For those who argue that global capitalism is in the midst of a second Gilded Age, Canadian novelist Stephen Marche’s second novel (after Raymond and Hannah) offers an intriguing genre-crossing allegory for the rapacity and relentlessness of that economic philosophy.
If Elena Gorokhova’s splendid second memoir merely conveyed to readers a vivid, almost visceral understanding of the sometimes paralyzing sense of dislocation she experienced arriving in the United States in 1980 from the Soviet Union, that alone would be reason enough to read it. On her first day in the U.S., for instance, she visits the air-conditioned Smithsonian National Air and Space Museum with the American husband she barely knows, and wonders, “Why are there no smells? Russia assaults you in your nostrils: milk always on the verge of turning sour, the wet wool of winter coats we wear everyday for five months, rubber phone booth tiles buckled with urine. . . .”
Etta and Otto and Russell and James is at once alluring and unexpected. The novel opens with a letter from 83-year-old Etta to her husband, Otto. Etta has left the couple’s farm in Saskatchewan to walk more than 3,000 kilometers to see the ocean. In the letter, Etta tells Otto that she will try to remember to come back, a hint at her failing memory. Otto, hands trembling, decides not to follow.
In The Rosie Effect, Simsion returns to the life of Rosie and Don as they struggle to turn their marriage into a lifelong love affair.
We hear plenty of stories about falling in love. What we don’t often get, especially in romantic comedies, is the idea that marriage just might be the beginning of the love story, not its culmination. As The Rosie Effect shows, sometimes it’s possible, and even necessary, to fall in love with your partner over and over again. Sometimes that process can be just as beautiful—and just as romantic.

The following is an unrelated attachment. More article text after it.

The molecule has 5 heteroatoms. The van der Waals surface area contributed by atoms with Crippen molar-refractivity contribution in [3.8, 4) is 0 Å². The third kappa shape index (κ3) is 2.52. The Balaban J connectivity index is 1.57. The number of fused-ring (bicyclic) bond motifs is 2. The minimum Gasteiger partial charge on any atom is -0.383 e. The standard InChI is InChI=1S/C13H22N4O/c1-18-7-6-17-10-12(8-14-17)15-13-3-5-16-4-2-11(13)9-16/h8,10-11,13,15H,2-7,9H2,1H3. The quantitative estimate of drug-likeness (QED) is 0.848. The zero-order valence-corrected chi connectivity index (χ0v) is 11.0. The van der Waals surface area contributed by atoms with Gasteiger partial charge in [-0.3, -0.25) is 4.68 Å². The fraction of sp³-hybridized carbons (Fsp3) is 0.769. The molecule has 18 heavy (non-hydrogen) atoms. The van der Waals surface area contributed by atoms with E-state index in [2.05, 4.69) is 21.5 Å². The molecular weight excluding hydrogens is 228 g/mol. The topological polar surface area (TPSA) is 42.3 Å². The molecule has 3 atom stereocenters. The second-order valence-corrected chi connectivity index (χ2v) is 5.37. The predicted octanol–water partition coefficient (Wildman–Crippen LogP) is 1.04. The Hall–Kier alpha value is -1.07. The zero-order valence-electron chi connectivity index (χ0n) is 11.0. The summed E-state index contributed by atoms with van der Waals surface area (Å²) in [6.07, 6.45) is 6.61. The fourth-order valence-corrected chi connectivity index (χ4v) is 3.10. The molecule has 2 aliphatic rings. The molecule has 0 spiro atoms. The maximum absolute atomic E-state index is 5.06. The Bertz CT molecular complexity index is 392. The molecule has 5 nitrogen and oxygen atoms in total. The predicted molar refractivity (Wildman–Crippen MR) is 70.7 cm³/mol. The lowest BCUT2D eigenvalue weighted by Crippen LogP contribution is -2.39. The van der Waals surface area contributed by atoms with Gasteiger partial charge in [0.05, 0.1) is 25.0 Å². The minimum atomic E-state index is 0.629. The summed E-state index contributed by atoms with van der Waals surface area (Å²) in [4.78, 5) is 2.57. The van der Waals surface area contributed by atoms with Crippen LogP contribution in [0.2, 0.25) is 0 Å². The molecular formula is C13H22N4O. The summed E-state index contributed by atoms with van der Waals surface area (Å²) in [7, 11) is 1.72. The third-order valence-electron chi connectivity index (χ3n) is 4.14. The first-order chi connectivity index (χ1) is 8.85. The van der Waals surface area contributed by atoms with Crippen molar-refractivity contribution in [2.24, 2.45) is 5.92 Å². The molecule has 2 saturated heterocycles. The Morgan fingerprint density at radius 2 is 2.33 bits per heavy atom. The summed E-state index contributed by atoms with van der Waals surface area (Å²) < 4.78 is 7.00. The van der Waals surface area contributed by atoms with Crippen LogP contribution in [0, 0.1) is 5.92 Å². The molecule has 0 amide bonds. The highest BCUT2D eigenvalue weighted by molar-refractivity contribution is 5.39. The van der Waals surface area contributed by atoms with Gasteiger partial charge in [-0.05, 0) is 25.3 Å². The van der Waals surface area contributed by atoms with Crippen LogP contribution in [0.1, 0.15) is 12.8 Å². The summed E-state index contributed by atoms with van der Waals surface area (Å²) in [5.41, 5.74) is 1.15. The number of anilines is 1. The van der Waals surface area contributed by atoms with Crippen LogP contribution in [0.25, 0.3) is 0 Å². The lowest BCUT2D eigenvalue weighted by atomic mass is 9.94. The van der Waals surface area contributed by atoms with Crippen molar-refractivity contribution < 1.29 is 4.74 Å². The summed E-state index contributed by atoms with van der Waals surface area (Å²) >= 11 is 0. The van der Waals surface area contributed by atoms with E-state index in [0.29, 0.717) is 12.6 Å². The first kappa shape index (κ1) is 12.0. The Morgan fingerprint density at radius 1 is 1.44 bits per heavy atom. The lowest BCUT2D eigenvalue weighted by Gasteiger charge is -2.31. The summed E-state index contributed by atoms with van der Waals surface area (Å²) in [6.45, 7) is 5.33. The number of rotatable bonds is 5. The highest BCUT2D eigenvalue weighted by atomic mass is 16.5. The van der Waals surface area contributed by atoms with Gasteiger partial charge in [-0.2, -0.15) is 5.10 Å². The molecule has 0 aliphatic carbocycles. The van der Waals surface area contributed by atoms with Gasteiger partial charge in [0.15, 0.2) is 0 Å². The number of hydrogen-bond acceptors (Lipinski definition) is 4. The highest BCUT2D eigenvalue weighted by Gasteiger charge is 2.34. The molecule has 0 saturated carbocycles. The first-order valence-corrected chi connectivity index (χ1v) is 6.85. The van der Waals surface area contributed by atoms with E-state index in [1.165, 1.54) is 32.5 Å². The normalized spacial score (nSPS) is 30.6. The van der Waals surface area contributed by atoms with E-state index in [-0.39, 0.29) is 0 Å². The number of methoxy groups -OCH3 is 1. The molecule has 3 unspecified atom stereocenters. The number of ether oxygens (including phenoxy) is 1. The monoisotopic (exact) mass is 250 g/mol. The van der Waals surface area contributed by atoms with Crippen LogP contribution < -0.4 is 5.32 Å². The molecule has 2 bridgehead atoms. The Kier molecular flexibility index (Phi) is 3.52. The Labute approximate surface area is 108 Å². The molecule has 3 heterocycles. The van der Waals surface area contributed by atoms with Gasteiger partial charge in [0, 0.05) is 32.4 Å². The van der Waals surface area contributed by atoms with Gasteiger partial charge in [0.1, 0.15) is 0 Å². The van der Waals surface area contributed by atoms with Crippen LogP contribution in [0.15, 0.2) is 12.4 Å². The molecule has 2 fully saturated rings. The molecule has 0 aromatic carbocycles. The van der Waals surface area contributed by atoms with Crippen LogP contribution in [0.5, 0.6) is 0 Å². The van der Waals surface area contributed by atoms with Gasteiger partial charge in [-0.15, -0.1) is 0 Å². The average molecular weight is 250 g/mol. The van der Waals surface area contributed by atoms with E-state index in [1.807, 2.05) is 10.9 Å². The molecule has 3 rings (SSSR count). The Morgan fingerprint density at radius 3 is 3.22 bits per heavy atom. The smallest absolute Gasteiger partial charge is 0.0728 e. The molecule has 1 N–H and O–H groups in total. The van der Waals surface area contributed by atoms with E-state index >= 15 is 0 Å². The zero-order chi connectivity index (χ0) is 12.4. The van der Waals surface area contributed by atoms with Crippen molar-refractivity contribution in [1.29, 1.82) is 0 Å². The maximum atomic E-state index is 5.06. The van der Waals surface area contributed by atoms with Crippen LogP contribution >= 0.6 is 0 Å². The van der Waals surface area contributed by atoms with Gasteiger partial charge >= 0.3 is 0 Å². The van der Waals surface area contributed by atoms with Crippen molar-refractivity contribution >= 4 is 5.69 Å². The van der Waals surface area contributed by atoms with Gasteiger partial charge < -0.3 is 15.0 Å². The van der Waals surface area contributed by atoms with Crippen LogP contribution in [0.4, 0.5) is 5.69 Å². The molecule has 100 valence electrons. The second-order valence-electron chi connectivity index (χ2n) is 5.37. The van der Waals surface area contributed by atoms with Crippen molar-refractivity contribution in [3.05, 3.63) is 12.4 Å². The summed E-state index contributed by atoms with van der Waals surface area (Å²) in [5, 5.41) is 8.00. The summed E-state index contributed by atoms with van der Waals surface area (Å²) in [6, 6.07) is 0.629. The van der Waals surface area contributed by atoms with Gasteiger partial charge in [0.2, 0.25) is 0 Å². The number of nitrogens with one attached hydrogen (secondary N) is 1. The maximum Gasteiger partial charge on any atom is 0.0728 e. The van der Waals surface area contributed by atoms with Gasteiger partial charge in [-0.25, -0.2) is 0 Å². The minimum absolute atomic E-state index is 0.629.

Truly Lovejoy, or Drooly as her brother calls her, tries to stay under the radar. But she’s nearly six feet tall and sporting size 10.5 shoes, so being overlooked is impossible.
Three novels exploring the confines of art and artistry make great picks for reading groups this month.
In mid-19th-century America, newspapers were the primary sources of information and opinion. Most newspaper publishers and editors were closely aligned with politicians and, with few exceptions, opinions were emphasized more than news and loyalty to political parties more than the public interest. It was a time of significant change for the newspaper industry with technological innovations such as steam-driven printing presses and, most importantly, the telegraph, making delivery of the news much faster.
When we think about technology and innovation, the names that come to mind immediately are Bill Gates and Steve Jobs—maybe Steve Wozniak or Paul Allen for the more hard-core geeks among us.
This month's Lifestyles column features a guide to sewing by the numbers, a guide to cultivating a high-style home and a reference book for earth-conscious eating.